“Call Me Maybe” is successful as a pop song on a number of important levels. It was commercially produced (Carly Rae would later call it “pop-ified”) by Josh Ramsay, a man well-steeped in the history of pop that was recorded to sound good on the radio and drive disc sales, but working in the 2012 vein that foregrounds licensing potential and digital sales. Unlike most producers churning out cross-platform megahits for Bieber, Miley, and Taylor Swift, Ramsay hasn’t turned 30 yet. The 27-year old Vancouver resident is part of a brewing Canadian pop storm that has yet to unleash its full force upon the universe: both he and Jepsen (26, of Mission, British Columbia) were born at the dawn of the digital age, placing them squarely between the 1000% jacked-in pre-teens currently entering junior high and their parents, who probably started getting pagers when they were about to graduate from college. Their placement in time means they have an uncanny knack for appealing to both groups. Repetitive puppy-love-from-afar lyrics, straightforwardly energetic timing, and a camera-ready cuteness send Jepsen’s tween cred through the roof. And their parents? Well, their parents get the “maybe.”
The word that launched Carly Rae’s career is easy enough to understand at first blush. But maybe is a loaded sentiment. Jepsen’s immaculately-portamentoed triplet is the perfect embodiment of passive-aggressive noncommitance, an evolving emotion that is far less opaque to txt-flooded tweens than it is to their parents. The act of maybe-ing a love interest has always existed, but when the people of Generation X were tweens, maybe was tied to a landline, not a network of always-on friends.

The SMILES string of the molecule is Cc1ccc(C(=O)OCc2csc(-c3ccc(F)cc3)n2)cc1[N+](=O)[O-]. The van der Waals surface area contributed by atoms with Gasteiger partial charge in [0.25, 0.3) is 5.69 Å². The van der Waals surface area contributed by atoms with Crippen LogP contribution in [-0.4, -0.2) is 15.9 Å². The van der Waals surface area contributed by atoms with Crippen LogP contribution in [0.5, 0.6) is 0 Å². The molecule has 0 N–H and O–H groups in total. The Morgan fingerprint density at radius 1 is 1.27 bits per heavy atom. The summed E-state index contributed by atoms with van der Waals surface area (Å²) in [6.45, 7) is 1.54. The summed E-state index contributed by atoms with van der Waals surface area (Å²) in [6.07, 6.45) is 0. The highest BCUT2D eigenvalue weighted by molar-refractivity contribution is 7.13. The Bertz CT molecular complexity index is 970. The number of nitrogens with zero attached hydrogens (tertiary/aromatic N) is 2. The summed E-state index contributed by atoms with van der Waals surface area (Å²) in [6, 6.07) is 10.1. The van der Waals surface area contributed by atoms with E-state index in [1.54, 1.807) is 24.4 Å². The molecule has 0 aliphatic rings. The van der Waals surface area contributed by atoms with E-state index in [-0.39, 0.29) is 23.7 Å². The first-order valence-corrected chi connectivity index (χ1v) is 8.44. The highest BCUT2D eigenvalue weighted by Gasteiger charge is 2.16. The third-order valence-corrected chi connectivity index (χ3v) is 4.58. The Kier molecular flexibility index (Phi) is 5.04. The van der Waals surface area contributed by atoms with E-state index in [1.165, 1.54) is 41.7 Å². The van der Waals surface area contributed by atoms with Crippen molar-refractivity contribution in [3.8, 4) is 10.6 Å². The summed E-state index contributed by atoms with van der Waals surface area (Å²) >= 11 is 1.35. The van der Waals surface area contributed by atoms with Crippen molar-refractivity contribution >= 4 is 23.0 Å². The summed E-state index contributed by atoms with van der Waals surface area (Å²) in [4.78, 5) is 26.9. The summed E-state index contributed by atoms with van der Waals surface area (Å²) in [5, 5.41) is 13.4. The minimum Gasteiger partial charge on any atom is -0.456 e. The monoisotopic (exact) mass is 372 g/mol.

Before 9/11, millions of American twenty-somethings spent their lackluster post-graduate careers languishing in coffee shops in the big cities that most accurately reflected and accepted their alternative lifestyles. Reality Bites commercialized their image. Two years later Singles exposed the myth of the alternative lifestyle, and 2000’s High Fidelity sealed the casket on the 90’s as John Cusack painted a deprecating self-portrait of his character and his elitist, obsolete contemporaries. MTV, a cultural touchstone, became more about reality than art. X-ers got over themselves, started turning into their parents, and had babies of their own just like everybody else. The “whatever” generation, defined by a stuffy record-store cool that vanished when Napster hit the scene, has spawned the slightly-more-optimistic “maybe” generation.